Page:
What is Manual Lymphatic Drainage???

“What  exactly is manual lymphatic drainage?” 

I was asked this at a recent wellness meet up.  I was reminded that the technique I use all the time frequently requires explanation. It needs to be explained even to people who work in health care.  If you are wondering what manual lymphatic drainage is, I will do my best to explain it here.

Manual Lymphatic Drainage (MLD) is a gentle manual therapy technique used by therapists.  It encourages the movement of fluid (called lymph) through the body.  It is a slow and gentle technique that feels like a stretching the skin. Small lymph capillary are located just under the skin.  With an understanding of the lymphatic pathways, certified therapists are able to encourage the movement of this fluid away from swollen, inflamed or painful areas.

Who can benefit?

MLD is most common in the treatment of lymphedema but also has been found to be beneficial for those who have swelling due to almost any reason including surgery, sprain, lipidema or arthritis.  Those with autoimmune disorders such as fibromyalgia, chronic fatigue syndrome and rheumatoid arthritis may gain relief from pain and swelling through MLD.  It is also widely used after cosmetic surgery to reduce swelling.

Why is this important?  Swelling and inflammation often lead to problems with mobility.  Simple daily tasks like standing up from a chair, getting out of bed and walking can become difficult with swelling.  Also, daily living tasks like getting dressed or putting groceries away can be challenging with swelling.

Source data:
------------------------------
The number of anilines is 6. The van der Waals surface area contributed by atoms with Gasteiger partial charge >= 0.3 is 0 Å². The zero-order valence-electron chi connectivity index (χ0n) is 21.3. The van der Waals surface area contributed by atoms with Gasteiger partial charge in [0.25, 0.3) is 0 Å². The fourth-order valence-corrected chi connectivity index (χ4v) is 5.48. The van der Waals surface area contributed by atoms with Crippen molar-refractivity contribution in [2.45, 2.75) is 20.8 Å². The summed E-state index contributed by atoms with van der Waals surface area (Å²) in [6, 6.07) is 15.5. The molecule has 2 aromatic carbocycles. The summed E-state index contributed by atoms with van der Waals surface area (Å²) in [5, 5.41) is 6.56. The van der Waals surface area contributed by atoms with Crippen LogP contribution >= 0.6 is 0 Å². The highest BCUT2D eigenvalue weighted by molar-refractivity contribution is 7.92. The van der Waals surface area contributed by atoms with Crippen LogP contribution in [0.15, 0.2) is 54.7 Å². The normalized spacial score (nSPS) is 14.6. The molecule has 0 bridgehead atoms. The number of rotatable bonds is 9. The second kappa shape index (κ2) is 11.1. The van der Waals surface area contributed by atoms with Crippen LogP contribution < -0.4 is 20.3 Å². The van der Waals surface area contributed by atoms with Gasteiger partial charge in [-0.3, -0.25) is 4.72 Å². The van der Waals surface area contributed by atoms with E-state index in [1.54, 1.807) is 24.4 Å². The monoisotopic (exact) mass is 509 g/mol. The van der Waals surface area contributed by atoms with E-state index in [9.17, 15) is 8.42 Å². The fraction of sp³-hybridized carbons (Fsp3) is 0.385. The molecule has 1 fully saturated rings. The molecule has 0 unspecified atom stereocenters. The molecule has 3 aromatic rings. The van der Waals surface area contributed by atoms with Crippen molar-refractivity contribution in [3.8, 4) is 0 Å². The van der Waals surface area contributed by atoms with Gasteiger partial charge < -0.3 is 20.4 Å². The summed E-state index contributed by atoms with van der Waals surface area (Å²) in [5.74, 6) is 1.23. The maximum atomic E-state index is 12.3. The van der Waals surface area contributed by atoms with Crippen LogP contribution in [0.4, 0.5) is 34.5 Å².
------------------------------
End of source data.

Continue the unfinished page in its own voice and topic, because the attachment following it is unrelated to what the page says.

Who should avoid MLD?

If you have an acute infection such as cellulitis, untreated congestive heart failure (CHF) or an acute blood clot (DVT), manual lymphatic drainage is NOT recommended.  Always discuss treatment such as manual lymphatic drainage with your doctor to ensure it is the right fit for you.

  If you are in the Chicagoland Area and are looking for a qualified therapist, please don’t hesitate to call or email! I would love to help you on your path to wellness!!

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Ovarian Cancer

September is Ovarian Cancer Awareness Month. Ovarian Cancer is a sneaky disease. Many of the symptoms are very vague and can be discounted easily. Fatigue, bloating, back and abdominal pain and urinary urgency or frequency are all symptoms that can be associated with aging or a less than healthy lifestyle. None of them are so alarming that they would have you making a call to your doctor but I urge you to do so if any of these symptoms persist. Make an appointment and get checked out because here’s the thing: Early detection of ovarian cancer is everything. According to the national ovarian cancer coalition, only 19% of ovarian cancer cases are diagnosed in the early stages. But those diagnosed in stage 1 have only a 10% chance of recurrence. Those are pretty good odds!

Women can suffer from lower extremity lymphedema after ovarian cancer treatment. Lymph node removal or possibly even the surgery itself can cause swelling of the legs. This can happen immediately or several years following a diagnosis and surgery. If you are feeling a heaviness in your legs or if you notice that your legs swell on a more regular basis, please speak to your doctor about manual lymph drainage to relieve these symptoms. If you are in the chicagoland area, don’t hesitate to email me at [email protected]